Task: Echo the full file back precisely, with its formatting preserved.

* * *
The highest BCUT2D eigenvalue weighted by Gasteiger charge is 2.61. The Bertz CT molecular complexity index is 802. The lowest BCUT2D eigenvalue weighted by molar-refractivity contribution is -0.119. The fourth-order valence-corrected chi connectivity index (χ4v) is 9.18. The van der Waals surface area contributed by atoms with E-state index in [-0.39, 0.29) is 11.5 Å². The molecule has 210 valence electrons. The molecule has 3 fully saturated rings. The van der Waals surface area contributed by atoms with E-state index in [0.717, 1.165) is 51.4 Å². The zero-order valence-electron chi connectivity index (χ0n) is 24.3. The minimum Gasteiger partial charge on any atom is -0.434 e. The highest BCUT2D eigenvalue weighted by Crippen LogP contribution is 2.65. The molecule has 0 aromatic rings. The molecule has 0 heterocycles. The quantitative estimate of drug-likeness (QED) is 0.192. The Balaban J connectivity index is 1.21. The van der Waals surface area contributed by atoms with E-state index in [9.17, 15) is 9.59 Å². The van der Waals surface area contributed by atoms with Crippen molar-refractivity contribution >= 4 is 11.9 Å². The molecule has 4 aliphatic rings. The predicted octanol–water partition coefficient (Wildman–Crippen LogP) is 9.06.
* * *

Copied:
The highest BCUT2D eigenvalue weighted by Gasteiger charge is 2.61. The Bertz CT molecular complexity index is 802. The lowest BCUT2D eigenvalue weighted by molar-refractivity contribution is -0.119. The fourth-order valence-corrected chi connectivity index (χ4v) is 9.18. The van der Waals surface area contributed by atoms with E-state index in [-0.39, 0.29) is 11.5 Å². The molecule has 210 valence electrons. The molecule has 3 fully saturated rings. The van der Waals surface area contributed by atoms with E-state index in [0.717, 1.165) is 51.4 Å². The zero-order valence-electron chi connectivity index (χ0n) is 24.3. The minimum Gasteiger partial charge on any atom is -0.434 e. The highest BCUT2D eigenvalue weighted by Crippen LogP contribution is 2.65. The molecule has 0 aromatic rings. The molecule has 0 heterocycles. The quantitative estimate of drug-likeness (QED) is 0.192. The Balaban J connectivity index is 1.21. The van der Waals surface area contributed by atoms with E-state index in [9.17, 15) is 9.59 Å². The van der Waals surface area contributed by atoms with Crippen molar-refractivity contribution >= 4 is 11.9 Å². The molecule has 4 aliphatic rings. The predicted octanol–water partition coefficient (Wildman–Crippen LogP) is 9.06.